March 8, 2006

India on alert to prevent trouble after bomb blasts

By Sharat Pradhan

VARANASI, India (Reuters) - Armed police in India mounted
vigil in Varanasi and Hindu groups called for a strike but the
streets of the ancient holy city where bomb blasts killed 15
people were calm on Wednesday despite fears of a backlash.

Tuesday's blasts in Varanasi, one of the holiest pilgrimage
centers for the country's majority Hindus, also wounded dozens
of people and came barely a week before Holi, the Hindu
festival of colors.

It sparked fears of sectarian violence as some police
officers suspected the attack to be the work of Islamist
militants fighting against Indian rule in disputed Kashmir.

The attack also came just days after clashes between Hindus
and Muslims in another city not far from Varanasi.

But there were no reports of trouble on Wednesday as an
estimated 3,000 police and special anti-riot forces were
deployed in Varanasi alone, police said.

"The city is peaceful. We have taken all precautions. There
have been no reports of any untoward incidents," said K.L.
Meena, Varanasi's inspector-general of police.

"There have been no arrests so far and police parties are
conducting raids at various places since last night," he said.

Analysts and locals said they did not expect the customary,
knee-jerk violent reactions because most Indians were weary of

Meena said there were only two bomb blasts and not three as
police had earlier said.

The first bomb went off in the packed, centuries-old Sankat
Mochan temple where hundreds of devotees of the Hindu
monkey-god Hanuman had gathered for evening prayers.

The second exploded at the city's cantonment railway
station. Police had said on Tuesday that two bombs exploded at
the station.

Yashpal Singh, the police chief of Uttar Pradesh state,
where Varanasi is located, said he suspected Pakistan-based
Islamist militant group Lashkar-e-Taiba of involvement.

Police said they had shot dead one Lashkar man in Lucknow,
Uttar Pradesh's capital, and TV channels said two Lashkar
militants were killed in New Delhi, but it was not known if
they were connected to the Varanasi blasts.


"He was instrumental in carrying out serial blasts in
several places. We are trying to find out whether he was
connected to the Varanasi blasts," Varanasi's police chief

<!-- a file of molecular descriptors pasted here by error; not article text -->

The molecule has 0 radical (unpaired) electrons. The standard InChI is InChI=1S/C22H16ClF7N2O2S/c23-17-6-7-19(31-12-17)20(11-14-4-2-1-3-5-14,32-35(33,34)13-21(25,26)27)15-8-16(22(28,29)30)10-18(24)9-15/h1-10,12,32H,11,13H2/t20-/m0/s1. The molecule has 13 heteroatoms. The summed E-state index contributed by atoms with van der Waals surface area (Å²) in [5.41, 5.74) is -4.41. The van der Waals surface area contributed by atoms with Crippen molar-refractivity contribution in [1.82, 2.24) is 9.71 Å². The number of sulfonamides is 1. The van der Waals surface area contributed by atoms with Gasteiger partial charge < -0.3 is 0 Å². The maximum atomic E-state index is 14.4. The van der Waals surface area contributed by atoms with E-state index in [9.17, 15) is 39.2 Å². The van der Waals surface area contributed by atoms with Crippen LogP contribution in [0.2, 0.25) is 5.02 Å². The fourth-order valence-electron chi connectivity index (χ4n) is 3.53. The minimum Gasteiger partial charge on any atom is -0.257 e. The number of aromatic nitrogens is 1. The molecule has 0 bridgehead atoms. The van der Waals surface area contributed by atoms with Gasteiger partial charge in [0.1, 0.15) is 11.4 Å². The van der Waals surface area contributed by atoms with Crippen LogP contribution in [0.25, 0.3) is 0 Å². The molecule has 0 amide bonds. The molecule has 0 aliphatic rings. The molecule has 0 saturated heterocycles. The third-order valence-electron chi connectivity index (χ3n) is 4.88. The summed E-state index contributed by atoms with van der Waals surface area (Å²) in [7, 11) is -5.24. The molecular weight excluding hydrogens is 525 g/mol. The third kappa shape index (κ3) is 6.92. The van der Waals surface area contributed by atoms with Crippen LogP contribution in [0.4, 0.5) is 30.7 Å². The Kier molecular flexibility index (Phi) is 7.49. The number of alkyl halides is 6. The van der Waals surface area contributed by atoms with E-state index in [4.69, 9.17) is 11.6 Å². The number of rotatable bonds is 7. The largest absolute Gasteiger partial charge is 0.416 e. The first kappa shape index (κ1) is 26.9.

Navneet Sikera said referring to the Lucknow militant.

Lashkar, which is outlawed in Pakistan, has been blamed for
several violent attacks across India in the past, including one
on another Hindu holy site in Uttar Pradesh last year.

Prime Minister Manmohan Singh urged people to remain calm
after the blasts, but Hindu groups allied to the opposition
Bharatiya Janata Party called for a general strike in the state
on Wednesday to protest against the blasts.

Authorities said they had shut down schools and colleges as
a precaution, but a Reuters reporter said traffic on the
streets of the ancient city appeared normal.

"People are moving around. Puja (worship) is going on in
the temples. There is no problem now," said 65-year-old
housewife Prem Lata.

Local doctor Ashok Rai said he would open his clinic
despite the strike.

"There is no tension. It's nothing related to Hindus and
Muslims. It is a terrorist incident and people are treating it
like that. Everybody is sad but life goes on," Rai said.

Temple-studded Varanasi, 670 km (415 miles) southeast of
New Delhi, is on the banks of the holy Ganges river.

Hindus believe that dying in Varanasi, being cremated on
the banks of the Ganges and the ashes immersed in the river
ensures release from the cycle of rebirth. Many elderly and ill
people come here if they believe they are close to death.

The United States condemned the incident.

Indian shares were expected to consolidate on Wednesday.

"Sentiment will turn cautious ... but I don't see any major
damage taking place on the indices. The overseas and domestic
interest in India remains high," said Sanjay Dutt, director at
Quantum Securities.

(Additional reporting by Surojit Gupta, Kamil Zaheer and
Shailendra Bhatnagar in New DelhiI)